Dr Moore (apparently now happier with the committee's procedures) seconded Mr McNally's motion adopting the report and complimented the secretary Mr Combe for the way he had properly looked after and attended to the affairs of the committee, 'but' he said, 'he had no idea that Mr Combe had made a special study and devoted so much attention to the work. While the funds at their disposal were not as large as they would wish, yet they would not belittle the good work the library was doing and especially he would refer to the recreation room which was he was glad to say, largely taken advantage of. There the youth of the town had an opportunity to indulge in good and harmless games that kept them out of harms way when they had time at their disposal in place of being lured into mischief.

The representative of the working class

Mr. Culbert, 'as the representative of the working class', fully endorsed the remarks of the previous speaker. He agreed with them as to the great earnestness thrown into the work by their Secretary. He could assure the committee - and he was one of those who had watched the Free Library with great interest, being one of the first to move in that direction -as outside he had a better opportunity than any of them of knowing that the public, especially the working classes, keenly appreciated the library. Mr Combe replied saying 'that any work he did in connection with the Free Library was a labour of love. Lurgan Free Library had a good future before it and all that was required was to have it well worked up and to secure not only moral but financial support. If they had looked at other towns which had adopted the Free Libraries Act they would find that Lurgan was considerably to the front. In some towns the library would only remain open a few hours through the day, while other towns had abandoned the idea altogether'.

At the meeting in March, 1903 it emerged that Dr Moore had actually lent the gas stove for the committee room and in April of that year the caretaker notified the members that a Mr Foster had paid 2/9 for work, entitled 'A Lost Ideal', which was in his possession when an outbreak of Scarletina had occurred in his dwelling house. In May, Newtownards Urban District Council wrote asking for information on the papers and magazines bought for Lurgan Library, which perhaps supported the Secretary's claim of Lurgan's advanced position in the library field. The caretaker was instructed to label all the books with a view to having them classified and catalogued at some future date - which suggests that the library service was still in a fairly simple stage of development.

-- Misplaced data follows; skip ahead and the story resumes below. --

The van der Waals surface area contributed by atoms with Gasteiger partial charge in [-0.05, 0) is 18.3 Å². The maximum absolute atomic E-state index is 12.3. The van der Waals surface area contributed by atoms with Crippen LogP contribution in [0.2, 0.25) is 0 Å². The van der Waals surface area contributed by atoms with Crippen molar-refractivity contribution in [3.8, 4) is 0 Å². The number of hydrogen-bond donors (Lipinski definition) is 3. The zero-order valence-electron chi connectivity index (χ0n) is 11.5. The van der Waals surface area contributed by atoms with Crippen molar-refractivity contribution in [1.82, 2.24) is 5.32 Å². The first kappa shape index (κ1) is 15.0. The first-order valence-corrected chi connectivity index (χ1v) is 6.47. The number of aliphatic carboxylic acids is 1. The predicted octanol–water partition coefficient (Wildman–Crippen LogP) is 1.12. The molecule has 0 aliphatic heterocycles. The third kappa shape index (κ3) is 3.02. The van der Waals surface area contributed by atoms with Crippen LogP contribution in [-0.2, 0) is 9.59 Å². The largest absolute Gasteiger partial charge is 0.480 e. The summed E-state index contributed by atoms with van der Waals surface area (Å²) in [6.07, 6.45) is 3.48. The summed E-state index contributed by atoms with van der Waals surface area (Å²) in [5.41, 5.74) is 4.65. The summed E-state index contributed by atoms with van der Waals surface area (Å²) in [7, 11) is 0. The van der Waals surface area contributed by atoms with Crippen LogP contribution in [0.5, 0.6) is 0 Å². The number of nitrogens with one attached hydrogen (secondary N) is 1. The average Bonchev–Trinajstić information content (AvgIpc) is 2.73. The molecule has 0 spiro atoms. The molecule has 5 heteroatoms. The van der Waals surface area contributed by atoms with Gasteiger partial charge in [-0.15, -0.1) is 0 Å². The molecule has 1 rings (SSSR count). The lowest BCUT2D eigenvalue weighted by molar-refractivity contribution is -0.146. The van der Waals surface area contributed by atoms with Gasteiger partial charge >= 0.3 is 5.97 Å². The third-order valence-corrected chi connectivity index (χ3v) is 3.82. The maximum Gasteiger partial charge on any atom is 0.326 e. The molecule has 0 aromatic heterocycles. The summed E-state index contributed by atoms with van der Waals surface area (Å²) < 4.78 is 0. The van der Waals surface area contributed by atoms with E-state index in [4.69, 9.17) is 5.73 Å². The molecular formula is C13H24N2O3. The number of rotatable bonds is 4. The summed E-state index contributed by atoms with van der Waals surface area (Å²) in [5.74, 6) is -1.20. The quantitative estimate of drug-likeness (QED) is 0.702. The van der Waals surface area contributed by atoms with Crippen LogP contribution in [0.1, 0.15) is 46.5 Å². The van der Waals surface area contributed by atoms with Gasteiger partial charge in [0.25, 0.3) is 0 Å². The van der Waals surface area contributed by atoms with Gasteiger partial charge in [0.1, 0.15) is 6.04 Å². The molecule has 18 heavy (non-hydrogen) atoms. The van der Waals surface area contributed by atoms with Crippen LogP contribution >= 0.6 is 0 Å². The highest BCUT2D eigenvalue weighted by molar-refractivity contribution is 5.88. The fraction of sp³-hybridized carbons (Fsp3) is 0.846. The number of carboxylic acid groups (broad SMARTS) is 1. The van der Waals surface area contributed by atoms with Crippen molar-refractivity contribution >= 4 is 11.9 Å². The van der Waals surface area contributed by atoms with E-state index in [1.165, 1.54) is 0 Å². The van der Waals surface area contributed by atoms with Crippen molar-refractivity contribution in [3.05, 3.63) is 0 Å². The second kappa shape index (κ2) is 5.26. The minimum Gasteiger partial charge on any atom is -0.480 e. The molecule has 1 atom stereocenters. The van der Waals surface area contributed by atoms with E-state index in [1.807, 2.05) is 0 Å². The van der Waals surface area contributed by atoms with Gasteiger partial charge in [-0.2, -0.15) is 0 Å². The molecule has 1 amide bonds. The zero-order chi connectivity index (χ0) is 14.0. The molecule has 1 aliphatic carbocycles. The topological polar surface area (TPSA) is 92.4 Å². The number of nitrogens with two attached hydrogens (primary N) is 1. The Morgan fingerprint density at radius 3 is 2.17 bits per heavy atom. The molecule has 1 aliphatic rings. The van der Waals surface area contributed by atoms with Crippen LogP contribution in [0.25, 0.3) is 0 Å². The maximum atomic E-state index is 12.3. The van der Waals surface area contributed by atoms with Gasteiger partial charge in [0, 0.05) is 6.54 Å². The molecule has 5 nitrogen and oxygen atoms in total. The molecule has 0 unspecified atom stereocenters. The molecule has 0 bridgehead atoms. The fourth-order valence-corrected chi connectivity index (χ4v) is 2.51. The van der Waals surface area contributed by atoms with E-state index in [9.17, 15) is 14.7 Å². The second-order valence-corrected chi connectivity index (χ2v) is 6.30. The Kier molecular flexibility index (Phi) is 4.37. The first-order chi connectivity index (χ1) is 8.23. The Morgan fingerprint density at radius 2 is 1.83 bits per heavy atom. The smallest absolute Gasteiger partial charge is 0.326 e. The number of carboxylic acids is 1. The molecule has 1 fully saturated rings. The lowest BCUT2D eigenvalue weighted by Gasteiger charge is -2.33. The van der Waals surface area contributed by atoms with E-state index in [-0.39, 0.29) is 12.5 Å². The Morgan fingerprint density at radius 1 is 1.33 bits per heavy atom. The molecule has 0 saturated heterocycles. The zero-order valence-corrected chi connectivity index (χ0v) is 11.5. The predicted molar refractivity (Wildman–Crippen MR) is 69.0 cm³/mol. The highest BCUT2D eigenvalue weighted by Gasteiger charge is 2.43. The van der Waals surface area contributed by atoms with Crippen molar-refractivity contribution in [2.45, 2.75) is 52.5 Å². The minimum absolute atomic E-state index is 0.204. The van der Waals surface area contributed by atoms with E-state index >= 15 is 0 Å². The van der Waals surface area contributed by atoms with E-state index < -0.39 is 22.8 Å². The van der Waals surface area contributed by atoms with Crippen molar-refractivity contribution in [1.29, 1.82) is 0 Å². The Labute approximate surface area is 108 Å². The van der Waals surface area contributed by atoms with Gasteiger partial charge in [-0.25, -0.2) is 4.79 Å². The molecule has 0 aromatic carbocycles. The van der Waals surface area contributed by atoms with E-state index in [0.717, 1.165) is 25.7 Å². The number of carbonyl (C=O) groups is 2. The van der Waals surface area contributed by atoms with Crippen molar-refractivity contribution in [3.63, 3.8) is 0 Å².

On June 22nd 1903 a special meeting was held, the business being to receive an official statement from the Chairman intimating that Dr Carnegie had generously offered £22,000 to build a Free Public Library for Lurgan. In the meantime business continued as usual and on 2nd July the committee decided not to take up a Library Association scheme for power to increase the library rate, particularly in the view of a contemplated appeal to the public for financial assistance. Mr McGuigan was to get his usual uniform, but three members were asked to form a sub-committee to improve the style before it was ordered. At the end of July the Chairman (Mr R H Hazelton) gave a detailed account of his visit to a number of new Free Libraries in England and Wales, after which various styles of architecture and modes of management were fully discussed with a view to getting ideas for the management of the new Carnegie Library in Lurgan and the arrangement of the various departments.

Architect appointed

On 2nd September matters had progressed far enough for the Chairman to make a statement on the progress of the committee charged with over-seeing the building of the new library - a site had been granted, a Mr Hobert of Dromore had been appointed architect and the Local Government Board awaited the ground plans, which were being prepared, before giving final sanction for the site. The Secretary having brought to the notice of the committee that advertising boards and literature for various emigration agencies were exhibited in the Reading Room he pointed out the evils arising from Irish emigration which was virtually draining the country. The committee therefore decided to withdraw all emigration notice boards and reading mater supplied by the aforesaid agencies and to instruct the caretaker not to exhibit either boards or reading matter relating to emigration.

On 2nd October, the Chairman reported that draft plans for the new library were to be considered by the Council and after discussion some modifications and amendments were agreed. It was also directed that the caretaker would keep separate and distinct books for fines levied for the detention of books and the monies raised from the issue of guarantee forms. A special meeting was held on 22nd of the month to examine the plans for the new library when the members expressed themselves thoroughly satisfied with the Council's suggestions for modifying certain details as arranged with the architect. On 4th November the committee examined the books registering fines and borrowers guarantee forms and were happy with the new system. They also agreed to accept 21 years copies of the London Times as a present from the Linenhall Library in Belfast and recorded a vote of thanks to the Linenhall Library Committee.